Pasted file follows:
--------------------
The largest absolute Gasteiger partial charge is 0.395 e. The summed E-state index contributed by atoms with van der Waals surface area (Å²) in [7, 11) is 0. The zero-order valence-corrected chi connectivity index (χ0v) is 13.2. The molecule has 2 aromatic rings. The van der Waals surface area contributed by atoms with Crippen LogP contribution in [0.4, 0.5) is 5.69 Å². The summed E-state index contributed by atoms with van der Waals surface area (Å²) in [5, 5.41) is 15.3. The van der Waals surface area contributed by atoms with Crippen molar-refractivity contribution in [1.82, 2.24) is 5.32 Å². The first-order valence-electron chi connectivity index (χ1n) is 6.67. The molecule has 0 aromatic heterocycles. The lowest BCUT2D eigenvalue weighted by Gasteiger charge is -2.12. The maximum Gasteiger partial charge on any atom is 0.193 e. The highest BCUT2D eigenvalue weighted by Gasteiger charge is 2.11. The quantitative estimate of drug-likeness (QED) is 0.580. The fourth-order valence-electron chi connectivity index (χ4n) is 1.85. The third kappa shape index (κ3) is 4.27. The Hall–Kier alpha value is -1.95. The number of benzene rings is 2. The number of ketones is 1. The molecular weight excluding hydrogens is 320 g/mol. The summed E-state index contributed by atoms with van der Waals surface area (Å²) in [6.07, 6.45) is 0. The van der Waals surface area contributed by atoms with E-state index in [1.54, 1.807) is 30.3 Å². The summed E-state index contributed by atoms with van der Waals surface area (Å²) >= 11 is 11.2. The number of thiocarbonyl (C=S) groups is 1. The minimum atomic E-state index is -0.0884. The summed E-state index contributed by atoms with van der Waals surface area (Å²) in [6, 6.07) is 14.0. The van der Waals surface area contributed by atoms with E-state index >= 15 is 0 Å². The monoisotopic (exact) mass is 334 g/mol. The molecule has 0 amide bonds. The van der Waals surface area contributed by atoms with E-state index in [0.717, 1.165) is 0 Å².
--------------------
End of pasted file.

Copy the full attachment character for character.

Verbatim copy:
The largest absolute Gasteiger partial charge is 0.395 e. The summed E-state index contributed by atoms with van der Waals surface area (Å²) in [7, 11) is 0. The zero-order valence-corrected chi connectivity index (χ0v) is 13.2. The molecule has 2 aromatic rings. The van der Waals surface area contributed by atoms with Crippen LogP contribution in [0.4, 0.5) is 5.69 Å². The summed E-state index contributed by atoms with van der Waals surface area (Å²) in [5, 5.41) is 15.3. The van der Waals surface area contributed by atoms with Crippen molar-refractivity contribution in [1.82, 2.24) is 5.32 Å². The first-order valence-electron chi connectivity index (χ1n) is 6.67. The molecule has 0 aromatic heterocycles. The lowest BCUT2D eigenvalue weighted by Gasteiger charge is -2.12. The maximum Gasteiger partial charge on any atom is 0.193 e. The highest BCUT2D eigenvalue weighted by Gasteiger charge is 2.11. The quantitative estimate of drug-likeness (QED) is 0.580. The fourth-order valence-electron chi connectivity index (χ4n) is 1.85. The third kappa shape index (κ3) is 4.27. The Hall–Kier alpha value is -1.95. The number of benzene rings is 2. The number of ketones is 1. The molecular weight excluding hydrogens is 320 g/mol. The summed E-state index contributed by atoms with van der Waals surface area (Å²) in [6.07, 6.45) is 0. The van der Waals surface area contributed by atoms with E-state index in [1.54, 1.807) is 30.3 Å². The summed E-state index contributed by atoms with van der Waals surface area (Å²) >= 11 is 11.2. The number of thiocarbonyl (C=S) groups is 1. The minimum atomic E-state index is -0.0884. The summed E-state index contributed by atoms with van der Waals surface area (Å²) in [6, 6.07) is 14.0. The van der Waals surface area contributed by atoms with E-state index >= 15 is 0 Å². The monoisotopic (exact) mass is 334 g/mol. The molecule has 0 amide bonds. The van der Waals surface area contributed by atoms with E-state index in [0.717, 1.165) is 0 Å².